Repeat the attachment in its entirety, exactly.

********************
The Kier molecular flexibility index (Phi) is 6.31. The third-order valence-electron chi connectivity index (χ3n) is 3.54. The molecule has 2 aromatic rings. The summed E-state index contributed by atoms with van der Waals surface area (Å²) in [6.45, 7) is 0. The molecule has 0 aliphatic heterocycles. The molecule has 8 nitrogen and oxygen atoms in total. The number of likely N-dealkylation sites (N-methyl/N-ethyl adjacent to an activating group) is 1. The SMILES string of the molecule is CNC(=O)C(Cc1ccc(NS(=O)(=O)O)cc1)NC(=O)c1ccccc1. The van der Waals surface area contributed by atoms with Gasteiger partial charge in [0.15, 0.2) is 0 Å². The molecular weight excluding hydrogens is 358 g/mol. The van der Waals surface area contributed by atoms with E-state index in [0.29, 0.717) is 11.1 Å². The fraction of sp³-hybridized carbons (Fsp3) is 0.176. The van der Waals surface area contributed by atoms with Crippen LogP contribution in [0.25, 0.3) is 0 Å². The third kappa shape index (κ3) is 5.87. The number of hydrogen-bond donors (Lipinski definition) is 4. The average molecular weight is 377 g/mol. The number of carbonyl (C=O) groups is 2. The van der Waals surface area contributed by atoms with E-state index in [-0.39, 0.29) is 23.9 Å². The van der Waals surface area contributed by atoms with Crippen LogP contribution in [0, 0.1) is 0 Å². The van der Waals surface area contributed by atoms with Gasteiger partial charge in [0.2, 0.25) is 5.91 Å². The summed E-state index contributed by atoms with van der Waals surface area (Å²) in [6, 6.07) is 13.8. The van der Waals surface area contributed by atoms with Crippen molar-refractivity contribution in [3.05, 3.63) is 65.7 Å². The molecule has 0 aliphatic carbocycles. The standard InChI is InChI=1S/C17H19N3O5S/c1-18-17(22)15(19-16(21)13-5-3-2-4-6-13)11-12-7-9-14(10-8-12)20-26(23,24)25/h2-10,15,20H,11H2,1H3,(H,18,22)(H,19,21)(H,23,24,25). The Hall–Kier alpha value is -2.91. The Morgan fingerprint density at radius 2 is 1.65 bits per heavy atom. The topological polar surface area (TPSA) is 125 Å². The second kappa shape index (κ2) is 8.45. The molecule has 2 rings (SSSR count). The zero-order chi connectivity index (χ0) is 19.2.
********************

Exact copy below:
The Kier molecular flexibility index (Phi) is 6.31. The third-order valence-electron chi connectivity index (χ3n) is 3.54. The molecule has 2 aromatic rings. The summed E-state index contributed by atoms with van der Waals surface area (Å²) in [6.45, 7) is 0. The molecule has 0 aliphatic heterocycles. The molecule has 8 nitrogen and oxygen atoms in total. The number of likely N-dealkylation sites (N-methyl/N-ethyl adjacent to an activating group) is 1. The SMILES string of the molecule is CNC(=O)C(Cc1ccc(NS(=O)(=O)O)cc1)NC(=O)c1ccccc1. The van der Waals surface area contributed by atoms with Gasteiger partial charge in [0.15, 0.2) is 0 Å². The molecular weight excluding hydrogens is 358 g/mol. The van der Waals surface area contributed by atoms with E-state index in [0.29, 0.717) is 11.1 Å². The fraction of sp³-hybridized carbons (Fsp3) is 0.176. The van der Waals surface area contributed by atoms with Crippen LogP contribution in [0.25, 0.3) is 0 Å². The third kappa shape index (κ3) is 5.87. The number of hydrogen-bond donors (Lipinski definition) is 4. The average molecular weight is 377 g/mol. The number of carbonyl (C=O) groups is 2. The van der Waals surface area contributed by atoms with E-state index in [-0.39, 0.29) is 23.9 Å². The van der Waals surface area contributed by atoms with Crippen LogP contribution in [0, 0.1) is 0 Å². The van der Waals surface area contributed by atoms with Gasteiger partial charge in [0.2, 0.25) is 5.91 Å². The summed E-state index contributed by atoms with van der Waals surface area (Å²) in [6, 6.07) is 13.8. The van der Waals surface area contributed by atoms with Crippen molar-refractivity contribution in [3.05, 3.63) is 65.7 Å². The molecule has 0 aliphatic carbocycles. The standard InChI is InChI=1S/C17H19N3O5S/c1-18-17(22)15(19-16(21)13-5-3-2-4-6-13)11-12-7-9-14(10-8-12)20-26(23,24)25/h2-10,15,20H,11H2,1H3,(H,18,22)(H,19,21)(H,23,24,25). The Hall–Kier alpha value is -2.91. The Morgan fingerprint density at radius 2 is 1.65 bits per heavy atom. The topological polar surface area (TPSA) is 125 Å². The second kappa shape index (κ2) is 8.45. The molecule has 2 rings (SSSR count). The zero-order chi connectivity index (χ0) is 19.2.